Robust Message Serialization in Apache Kafka Using Apache Avro, Part 3

Robust Message Serialization in Apache Kafka Using Apache Avro, Part 3

Part 3: Configuring Clients

Earlier, we introduced Kafka Serializers and Deserializers that are capable of writing and reading Kafka records in Avro format. In this part we will going to see how to configure producers and consumers to use them.

Setting up a Kafka Topic for use as a Schema Store

KafkaTopicSchemaProvider works with a Kafka topic as its persistent store. This topic will contain at most thousands of records: the schemas. It does not need multiple partitions, but it needs to be available even when one of the brokers is down. That’s why we configure it with replication factor of 3 and at least 2 in-sync replicas.

$ kafka-topics --create --topic __com_cloudera_schemaprovider 
      --partitions 1 --replication-factor 3 --config min.insync.replicas=2 
      --config --config retention.bytes=-1 
      --zookeeper $(hostname):2181

Of course, in a production environment, we would set up Apache Sentry rules to allow only certain principals to add schemas.

As a next step, let’s add a schema to this topic with the administration tool created in Part 2.

$ kafkatopic-schematool --add --name user --version 1 
      --schema-file ./user_v1_1.avsc --servers $(hostname):9092 
      --topic __com_cloudera_schemaprovider

Example Schema

The first version of our schema is a simplistic record that captures some attributes of a user.

{"namespace": "com.cloudera.examples.avroserialization",
  "type": "record",
  "name": "User",
  "fields": [
    {"name": "identifier", "type": "string"},
    {"name": "display_name", "type": "string"},
    {"name": "registration_time", "type": "long"}

The later version defines a new field and changes some types. For convenience we set the record’s name to User2 in that schema so we can generate classes for both of them in the same project. But in a real life scenario, User2 would be a later version of the same class instead of a different class coexisting with User.

Configuring the Producer

We add some general producer config:

Map<String, Object> producerProps = new HashMap<>();
producerProps.put(ProducerConfig.BOOTSTRAP_SERVERS_CONFIG, ...);
producerProps.put(ProducerConfig.ACKS_CONFIG, "-1");

then we need to configure our producer to use our Serializer:


and configure the Serializer to serialize User objects:


Next we configure the SchemaProvider to use Kafka for schema storage and set the topic name. We also have to set bootstrap servers. This allow us to use a different Kafka cluster as the Schema-provider backend than what we are producing to.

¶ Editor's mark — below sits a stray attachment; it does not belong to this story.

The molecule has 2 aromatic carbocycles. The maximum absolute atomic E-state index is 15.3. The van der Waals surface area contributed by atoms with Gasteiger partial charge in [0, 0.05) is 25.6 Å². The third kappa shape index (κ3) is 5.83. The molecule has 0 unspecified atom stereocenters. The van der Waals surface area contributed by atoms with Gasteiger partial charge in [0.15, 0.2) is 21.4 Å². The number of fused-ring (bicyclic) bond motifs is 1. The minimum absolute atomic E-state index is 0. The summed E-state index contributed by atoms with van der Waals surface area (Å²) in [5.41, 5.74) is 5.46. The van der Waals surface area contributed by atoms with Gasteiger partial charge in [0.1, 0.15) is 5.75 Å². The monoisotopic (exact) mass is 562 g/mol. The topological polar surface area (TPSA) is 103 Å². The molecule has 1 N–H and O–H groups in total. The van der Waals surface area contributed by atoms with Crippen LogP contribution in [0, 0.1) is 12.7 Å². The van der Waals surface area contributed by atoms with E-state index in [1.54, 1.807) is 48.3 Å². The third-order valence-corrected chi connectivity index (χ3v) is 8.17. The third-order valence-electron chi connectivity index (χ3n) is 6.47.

producerProps.put(KafkaTopicSchemaProvider.SCHEMA_PROVIDER_CONF_PREFIX +

We can now use this configuration to create a producer and produce
User object to a Kafka topic.

Producer<Integer, User> producer = new KafkaProducer<>(producerProps);
User u = new User("user3", "User, Third", 0L);
producer.send(new ProducerRecord<>(TOPIC, 42, u)).get();

Configuring the consumer

We set up a consumer in a quite similar way. After some general configuration

Map<String, Object> consumerProps = new HashMap<>();
consumerProps.put(ConsumerConfig.BOOTSTRAP_SERVERS_CONFIG, KAFKA_CLUSTER);
consumerProps.put(ConsumerConfig.GROUP_ID_CONFIG, "user_reader_group");

we specify our Deserializer and the class it will read. We use a different version of the class: User2.


Then we need to set up the Schema provider just like we did above.

consumerProps.put(SchemaUtils.SCHEMA_PROVIDER_FACTORY_CONFIG, KafkaTopicSchemaProviderFactory.class.getName());
consumerProps.put(KafkaTopicSchemaProvider.SCHEMA_PROVIDER_CONF_PREFIX +

With this configuration, we can set up a consumer and start polling for records.

KafkaConsumer<Integer, User2> consumer = new KafkaConsumer<>(consumerProps);

while(true) {
  consumer.poll(1000).forEach(record -> {
  User2 u = record.value();


We have shown how Avro can be used in conjunction with Kafka to track evolving versions of schema over time.  In situations where the entire lifespan of data is managed by different groups, this technique provides a clean way to allow each such managing group to use schemas to manage the data evolution handoff.

The code for this blog post can be found in Cloudera’s kafka-examples Github repository.


Andras Beni
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